other than the form? Then as a user, I must exit the form, reorient myself 
to the page, and now I can complete my task. That's a hassle. 

Jim

On Thu, May 28, 2015 at 12:27 PM, Phill Jenkins <pjenkins@us.ibm.com> 
wrote:
I would not label this as "auto-tabbing", but simply optimized keyboard 
navigation.  We all want a better user experience.   

Example scenario: so placing the input focus in an input field when the 
page loads is a best practice because all users can simply begin typing 
and the input filed will receive the keystrokes, no extra tabbing or arrow 
keys needed, or gestures required = better user experience.  If the a user 
wants the label to be spoken as well, then that is an AT setting or 
configuration since WCAG already has the provision for associating the 
label with the input field.  After the user types the input and then 
presses enter (or SpaceBar) it would also be a best practice for the web 
page/app to move the input focus to the next input element in the form.  
Note that I do not consider that auto-tabbing since the focus only moves 
after the user presses enter to complete the input step.   

What some call auto-scanning, as is typical for AT the allows 
auto-scanning of on screen keyboards is useful for some, but not all user 
with disabilities.  So  auto-scanning should be user or AT configurable.  
I would rarely (never?) recommend that the web app developer provide the 
auto-scanning since it could (would?) conflict with the platform or more 
commonly, the user's AT settings. 

____________________________________________
Regards,
Phill Jenkins, 
IBM Accessibility



From:        Léonie Watson <lwatson@paciellogroup.com> 
To:        "'Wishnew, Mary '" <mary.wishnew@citi.com>, "'IG - WAI Interest 
Group List list'" <w3c-wai-ig@w3.org> 
Date:        05/28/2015 11:26 AM 
Subject:        RE: Auto-Tabbing - Is this ever allowed? 




-----Original Message-----
From: Wishnew, Mary [mailto:mary.wishnew@citi.com] 
Sent: 28 May 2015 16:41

I have worked in the past with a reputable Third Party Accessibility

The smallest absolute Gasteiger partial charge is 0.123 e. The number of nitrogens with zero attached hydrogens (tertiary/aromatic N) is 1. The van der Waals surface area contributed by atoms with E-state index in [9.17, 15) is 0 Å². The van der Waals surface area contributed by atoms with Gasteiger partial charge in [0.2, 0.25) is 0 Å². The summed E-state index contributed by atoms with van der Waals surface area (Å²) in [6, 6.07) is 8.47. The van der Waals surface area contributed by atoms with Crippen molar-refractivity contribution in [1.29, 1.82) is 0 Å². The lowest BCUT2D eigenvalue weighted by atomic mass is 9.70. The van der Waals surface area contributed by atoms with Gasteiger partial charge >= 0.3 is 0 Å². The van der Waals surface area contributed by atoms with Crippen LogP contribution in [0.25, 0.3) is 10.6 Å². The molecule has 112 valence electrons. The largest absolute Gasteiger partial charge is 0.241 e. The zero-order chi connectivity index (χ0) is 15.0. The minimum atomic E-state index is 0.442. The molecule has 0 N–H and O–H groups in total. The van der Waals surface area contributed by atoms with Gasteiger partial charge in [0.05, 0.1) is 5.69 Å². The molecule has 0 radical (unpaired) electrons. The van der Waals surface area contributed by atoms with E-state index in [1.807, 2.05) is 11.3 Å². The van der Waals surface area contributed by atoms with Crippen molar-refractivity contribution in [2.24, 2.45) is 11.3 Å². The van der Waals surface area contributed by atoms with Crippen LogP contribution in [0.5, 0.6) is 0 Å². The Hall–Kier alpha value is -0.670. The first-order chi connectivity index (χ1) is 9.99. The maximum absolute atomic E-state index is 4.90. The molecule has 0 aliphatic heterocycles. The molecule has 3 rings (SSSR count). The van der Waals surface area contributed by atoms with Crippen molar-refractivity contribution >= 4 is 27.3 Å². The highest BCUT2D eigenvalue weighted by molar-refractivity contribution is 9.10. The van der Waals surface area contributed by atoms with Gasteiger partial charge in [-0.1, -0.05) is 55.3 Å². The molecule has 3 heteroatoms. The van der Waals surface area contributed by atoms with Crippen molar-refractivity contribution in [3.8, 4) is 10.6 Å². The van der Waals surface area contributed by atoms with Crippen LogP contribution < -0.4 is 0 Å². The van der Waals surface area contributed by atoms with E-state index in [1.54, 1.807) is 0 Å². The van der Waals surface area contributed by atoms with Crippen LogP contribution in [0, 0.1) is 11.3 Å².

Vendor that has advised auto-tabbing should never be allowed for a form 
with input fields such as an online application.  The application would 
have multiple input fields such as First Name, Last Name, Address, phone 
number, SSN, etc.  I realize that if the user isn't advised the form will 
auto tab they can end up multiple fields down the form instead of moving 
to the next field as they don't realize the form has auto-tabbed.  

<SNIPPED>

The development team wants to add auto-tabbing back into the application 
form.  What is the industry best practice?  I would like to get input from 
those on the list about auto-tabbing. I am receiving significant push back 
to add this tabbing back into the form and would like to advise 
accurately.

Speaking as a screen reader/keyboard user, I strongly dislike having 
auto-tab functionality imposed on me. It is unexpected, and based on a 
flawed assumption that it is helpful.

It's worth noting that it takes me more time and effort to correct 
mistakes caused by auto-tab, than it does to move focus for myself. 

Léonie.

-- 
Léonie Watson - Senior accessibility engineer
@LeonieWatson @PacielloGroup PacielloGroup.com








-- 
Jim Allan, Accessibility Coordinator & Webmaster
Texas School for the Blind and Visually Impaired
1100 W. 45th St., Austin, Texas 78756
voice 512.206.9315    fax: 512.206.9264  http://www.tsbvi.edu/
"We shape our tools and thereafter our tools shape us." McLuhan, 1964
Received on Thursday, 28 May 2015 19:58:16 UTC